Foreign students have attended US campuses for decades. Despite the benefit of them returning home with needed skills, and the pluses from such cross-cultural exchanges, their presence in the US can be controversial. One concern is that they take seats away from US kids. Another is that they join overseas companies that are competing with US firms.
That same kind of worry, with an athletic twist, applies to a growing trend: More foreign students are taking a bite out of the nearly $1 billion spent annually on sports scholarships. (See story.) Is this fair if an American, whose only ticket to college is a sports scholarship, gets cut? And what about US-trained foreign athletes competing in the Olympics for their home country?
A college defines itself by the makeup of its student body. Taxpayers, alumni, faculty, and other stakeholders in a school will have their own preferences on the number of foreign students admitted. In the incredibly rich mix of American higher ed, no simple formula exists. Once an academic threshold for admittance is established, admissions becomes as much an art as a science.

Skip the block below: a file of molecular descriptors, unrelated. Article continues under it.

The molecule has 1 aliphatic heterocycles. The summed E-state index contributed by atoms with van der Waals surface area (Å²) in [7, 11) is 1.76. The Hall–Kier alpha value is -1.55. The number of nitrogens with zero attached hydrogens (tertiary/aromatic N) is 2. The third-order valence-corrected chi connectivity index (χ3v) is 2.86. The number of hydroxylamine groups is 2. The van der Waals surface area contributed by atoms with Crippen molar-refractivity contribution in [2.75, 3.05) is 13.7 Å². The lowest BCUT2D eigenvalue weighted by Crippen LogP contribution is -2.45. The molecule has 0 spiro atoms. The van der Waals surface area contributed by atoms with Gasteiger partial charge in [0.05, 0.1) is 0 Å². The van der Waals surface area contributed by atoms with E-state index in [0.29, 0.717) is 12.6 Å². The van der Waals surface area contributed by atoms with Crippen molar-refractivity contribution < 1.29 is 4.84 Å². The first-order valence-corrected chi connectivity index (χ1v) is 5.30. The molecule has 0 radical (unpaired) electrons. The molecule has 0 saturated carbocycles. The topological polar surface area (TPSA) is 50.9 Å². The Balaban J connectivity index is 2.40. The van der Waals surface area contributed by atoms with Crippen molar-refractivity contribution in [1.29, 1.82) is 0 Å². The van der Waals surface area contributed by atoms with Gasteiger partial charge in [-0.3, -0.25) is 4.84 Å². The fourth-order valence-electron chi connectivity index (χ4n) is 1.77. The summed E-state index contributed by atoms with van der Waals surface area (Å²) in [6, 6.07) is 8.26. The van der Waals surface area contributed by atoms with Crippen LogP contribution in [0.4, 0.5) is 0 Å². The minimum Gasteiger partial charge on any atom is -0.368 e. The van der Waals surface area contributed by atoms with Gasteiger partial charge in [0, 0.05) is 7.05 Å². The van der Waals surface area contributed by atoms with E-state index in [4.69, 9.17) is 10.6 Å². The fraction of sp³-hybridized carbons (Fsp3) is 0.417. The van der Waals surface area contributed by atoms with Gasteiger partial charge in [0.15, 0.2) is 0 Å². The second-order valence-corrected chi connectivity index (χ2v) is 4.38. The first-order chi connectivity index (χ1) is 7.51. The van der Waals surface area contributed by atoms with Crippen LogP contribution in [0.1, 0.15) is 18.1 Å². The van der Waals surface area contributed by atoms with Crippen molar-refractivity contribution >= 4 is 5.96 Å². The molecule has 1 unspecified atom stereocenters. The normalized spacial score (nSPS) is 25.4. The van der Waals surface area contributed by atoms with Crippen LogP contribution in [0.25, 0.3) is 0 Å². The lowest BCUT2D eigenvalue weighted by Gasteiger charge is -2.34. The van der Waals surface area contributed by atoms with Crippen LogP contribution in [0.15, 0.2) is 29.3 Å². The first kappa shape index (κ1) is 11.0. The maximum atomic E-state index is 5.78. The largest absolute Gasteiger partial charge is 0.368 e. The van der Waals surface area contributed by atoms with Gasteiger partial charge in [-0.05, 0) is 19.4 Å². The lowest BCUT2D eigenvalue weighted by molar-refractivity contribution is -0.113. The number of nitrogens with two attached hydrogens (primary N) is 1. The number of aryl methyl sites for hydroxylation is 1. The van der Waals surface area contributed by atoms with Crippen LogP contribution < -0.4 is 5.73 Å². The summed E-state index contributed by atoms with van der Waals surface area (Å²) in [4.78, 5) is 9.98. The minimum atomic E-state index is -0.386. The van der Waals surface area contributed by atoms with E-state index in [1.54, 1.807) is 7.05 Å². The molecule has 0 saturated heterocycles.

Whether the same criteria for a math genius from India attending MIT should apply to an Australian hoopster who plays for Georgia Tech is an institution-specific decision. Each student fills a special niche in a learning community with a unique background that rubs off on other students.
What is critical with any sports scholarship is that it be given to an athlete - foreign or home-grown - who probably will complete a meaningful four-year degree. This mission of higher education must not be compromised.
Fielding educated students is far more important than winning games.